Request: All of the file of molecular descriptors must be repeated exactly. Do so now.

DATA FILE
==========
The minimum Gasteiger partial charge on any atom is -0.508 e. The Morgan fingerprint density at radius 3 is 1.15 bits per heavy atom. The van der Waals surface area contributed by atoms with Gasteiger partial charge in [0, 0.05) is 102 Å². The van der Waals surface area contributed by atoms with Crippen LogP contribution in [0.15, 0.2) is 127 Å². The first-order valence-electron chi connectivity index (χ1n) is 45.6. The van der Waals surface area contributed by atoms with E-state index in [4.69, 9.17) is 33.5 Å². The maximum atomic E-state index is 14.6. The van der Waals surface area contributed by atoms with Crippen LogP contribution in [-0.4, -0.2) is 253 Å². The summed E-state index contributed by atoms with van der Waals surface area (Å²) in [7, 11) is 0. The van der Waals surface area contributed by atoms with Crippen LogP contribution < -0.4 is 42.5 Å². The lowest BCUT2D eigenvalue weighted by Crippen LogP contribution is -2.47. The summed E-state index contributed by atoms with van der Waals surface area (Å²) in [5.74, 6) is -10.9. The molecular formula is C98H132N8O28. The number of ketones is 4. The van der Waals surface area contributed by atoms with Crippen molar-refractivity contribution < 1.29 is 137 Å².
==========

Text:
The minimum Gasteiger partial charge on any atom is -0.508 e. The Morgan fingerprint density at radius 3 is 1.15 bits per heavy atom. The van der Waals surface area contributed by atoms with Gasteiger partial charge in [0, 0.05) is 102 Å². The van der Waals surface area contributed by atoms with Crippen LogP contribution in [0.15, 0.2) is 127 Å². The first-order valence-electron chi connectivity index (χ1n) is 45.6. The van der Waals surface area contributed by atoms with E-state index in [4.69, 9.17) is 33.5 Å². The maximum atomic E-state index is 14.6. The van der Waals surface area contributed by atoms with Crippen LogP contribution in [-0.4, -0.2) is 253 Å². The summed E-state index contributed by atoms with van der Waals surface area (Å²) in [7, 11) is 0. The van der Waals surface area contributed by atoms with Crippen LogP contribution < -0.4 is 42.5 Å². The lowest BCUT2D eigenvalue weighted by Crippen LogP contribution is -2.47. The summed E-state index contributed by atoms with van der Waals surface area (Å²) in [5.74, 6) is -10.9. The molecular formula is C98H132N8O28. The number of ketones is 4. The van der Waals surface area contributed by atoms with Crippen molar-refractivity contribution < 1.29 is 137 Å².